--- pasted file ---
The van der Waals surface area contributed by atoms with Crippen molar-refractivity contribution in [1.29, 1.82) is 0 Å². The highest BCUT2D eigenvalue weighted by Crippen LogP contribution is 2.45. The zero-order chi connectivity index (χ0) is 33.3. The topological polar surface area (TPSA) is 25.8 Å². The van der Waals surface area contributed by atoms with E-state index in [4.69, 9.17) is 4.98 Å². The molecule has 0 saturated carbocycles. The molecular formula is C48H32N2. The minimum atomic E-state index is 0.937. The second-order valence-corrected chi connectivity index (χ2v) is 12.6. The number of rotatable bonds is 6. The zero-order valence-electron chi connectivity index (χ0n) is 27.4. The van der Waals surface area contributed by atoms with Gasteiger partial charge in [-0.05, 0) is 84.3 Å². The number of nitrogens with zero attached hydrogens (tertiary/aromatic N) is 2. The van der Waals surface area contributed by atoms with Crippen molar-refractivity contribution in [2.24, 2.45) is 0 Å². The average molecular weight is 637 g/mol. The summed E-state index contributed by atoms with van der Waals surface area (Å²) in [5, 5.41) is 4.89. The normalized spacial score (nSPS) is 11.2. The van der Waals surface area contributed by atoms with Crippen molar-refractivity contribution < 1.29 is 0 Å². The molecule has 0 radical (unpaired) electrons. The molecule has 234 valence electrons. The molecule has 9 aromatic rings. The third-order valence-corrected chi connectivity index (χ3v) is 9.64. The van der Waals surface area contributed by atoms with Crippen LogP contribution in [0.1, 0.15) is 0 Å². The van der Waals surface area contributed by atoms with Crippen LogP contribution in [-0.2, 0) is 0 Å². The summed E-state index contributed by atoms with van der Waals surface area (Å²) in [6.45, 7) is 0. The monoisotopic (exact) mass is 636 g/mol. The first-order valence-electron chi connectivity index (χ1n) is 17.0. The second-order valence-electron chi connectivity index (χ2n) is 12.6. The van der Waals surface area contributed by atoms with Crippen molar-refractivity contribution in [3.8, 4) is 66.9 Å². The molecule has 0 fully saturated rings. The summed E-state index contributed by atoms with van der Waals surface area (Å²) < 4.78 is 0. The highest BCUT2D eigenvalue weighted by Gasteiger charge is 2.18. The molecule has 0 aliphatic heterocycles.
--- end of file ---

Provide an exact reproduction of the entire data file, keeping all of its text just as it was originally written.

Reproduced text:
The van der Waals surface area contributed by atoms with Crippen molar-refractivity contribution in [1.29, 1.82) is 0 Å². The highest BCUT2D eigenvalue weighted by Crippen LogP contribution is 2.45. The zero-order chi connectivity index (χ0) is 33.3. The topological polar surface area (TPSA) is 25.8 Å². The van der Waals surface area contributed by atoms with E-state index in [4.69, 9.17) is 4.98 Å². The molecule has 0 saturated carbocycles. The molecular formula is C48H32N2. The minimum atomic E-state index is 0.937. The second-order valence-corrected chi connectivity index (χ2v) is 12.6. The number of rotatable bonds is 6. The zero-order valence-electron chi connectivity index (χ0n) is 27.4. The van der Waals surface area contributed by atoms with Gasteiger partial charge in [-0.05, 0) is 84.3 Å². The number of nitrogens with zero attached hydrogens (tertiary/aromatic N) is 2. The van der Waals surface area contributed by atoms with Crippen molar-refractivity contribution in [2.24, 2.45) is 0 Å². The average molecular weight is 637 g/mol. The summed E-state index contributed by atoms with van der Waals surface area (Å²) in [5, 5.41) is 4.89. The normalized spacial score (nSPS) is 11.2. The van der Waals surface area contributed by atoms with Crippen molar-refractivity contribution < 1.29 is 0 Å². The molecule has 0 radical (unpaired) electrons. The molecule has 234 valence electrons. The molecule has 9 aromatic rings. The third-order valence-corrected chi connectivity index (χ3v) is 9.64. The van der Waals surface area contributed by atoms with Crippen LogP contribution in [0.1, 0.15) is 0 Å². The van der Waals surface area contributed by atoms with Crippen LogP contribution in [-0.2, 0) is 0 Å². The summed E-state index contributed by atoms with van der Waals surface area (Å²) in [6.45, 7) is 0. The monoisotopic (exact) mass is 636 g/mol. The first-order valence-electron chi connectivity index (χ1n) is 17.0. The second-order valence-electron chi connectivity index (χ2n) is 12.6. The van der Waals surface area contributed by atoms with Crippen molar-refractivity contribution in [3.8, 4) is 66.9 Å². The molecule has 0 fully saturated rings. The summed E-state index contributed by atoms with van der Waals surface area (Å²) < 4.78 is 0. The highest BCUT2D eigenvalue weighted by Gasteiger charge is 2.18. The molecule has 0 aliphatic heterocycles.